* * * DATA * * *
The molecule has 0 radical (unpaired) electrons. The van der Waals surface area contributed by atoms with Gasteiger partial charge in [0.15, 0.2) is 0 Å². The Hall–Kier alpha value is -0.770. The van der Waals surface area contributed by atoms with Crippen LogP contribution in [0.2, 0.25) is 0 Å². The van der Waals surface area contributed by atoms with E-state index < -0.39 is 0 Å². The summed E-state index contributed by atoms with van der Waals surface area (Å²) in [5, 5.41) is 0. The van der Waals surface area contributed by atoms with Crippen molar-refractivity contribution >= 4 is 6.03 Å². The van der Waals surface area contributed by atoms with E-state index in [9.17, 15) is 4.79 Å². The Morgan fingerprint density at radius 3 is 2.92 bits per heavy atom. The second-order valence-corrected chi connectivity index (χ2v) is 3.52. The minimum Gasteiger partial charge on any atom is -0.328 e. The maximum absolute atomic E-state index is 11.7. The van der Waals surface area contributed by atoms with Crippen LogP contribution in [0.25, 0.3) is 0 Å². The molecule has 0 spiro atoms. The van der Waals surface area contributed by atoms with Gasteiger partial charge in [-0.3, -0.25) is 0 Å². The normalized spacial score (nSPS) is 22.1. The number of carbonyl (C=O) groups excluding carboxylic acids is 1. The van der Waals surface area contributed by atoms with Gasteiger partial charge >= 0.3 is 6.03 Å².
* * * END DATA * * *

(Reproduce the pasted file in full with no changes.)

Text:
The molecule has 0 radical (unpaired) electrons. The van der Waals surface area contributed by atoms with Gasteiger partial charge in [0.15, 0.2) is 0 Å². The Hall–Kier alpha value is -0.770. The van der Waals surface area contributed by atoms with Crippen LogP contribution in [0.2, 0.25) is 0 Å². The van der Waals surface area contributed by atoms with E-state index < -0.39 is 0 Å². The summed E-state index contributed by atoms with van der Waals surface area (Å²) in [5, 5.41) is 0. The van der Waals surface area contributed by atoms with Crippen molar-refractivity contribution >= 4 is 6.03 Å². The van der Waals surface area contributed by atoms with E-state index in [9.17, 15) is 4.79 Å². The Morgan fingerprint density at radius 3 is 2.92 bits per heavy atom. The second-order valence-corrected chi connectivity index (χ2v) is 3.52. The minimum Gasteiger partial charge on any atom is -0.328 e. The maximum absolute atomic E-state index is 11.7. The van der Waals surface area contributed by atoms with Crippen LogP contribution in [0.25, 0.3) is 0 Å². The molecule has 0 spiro atoms. The van der Waals surface area contributed by atoms with Gasteiger partial charge in [-0.3, -0.25) is 0 Å². The normalized spacial score (nSPS) is 22.1. The number of carbonyl (C=O) groups excluding carboxylic acids is 1. The van der Waals surface area contributed by atoms with Gasteiger partial charge >= 0.3 is 6.03 Å².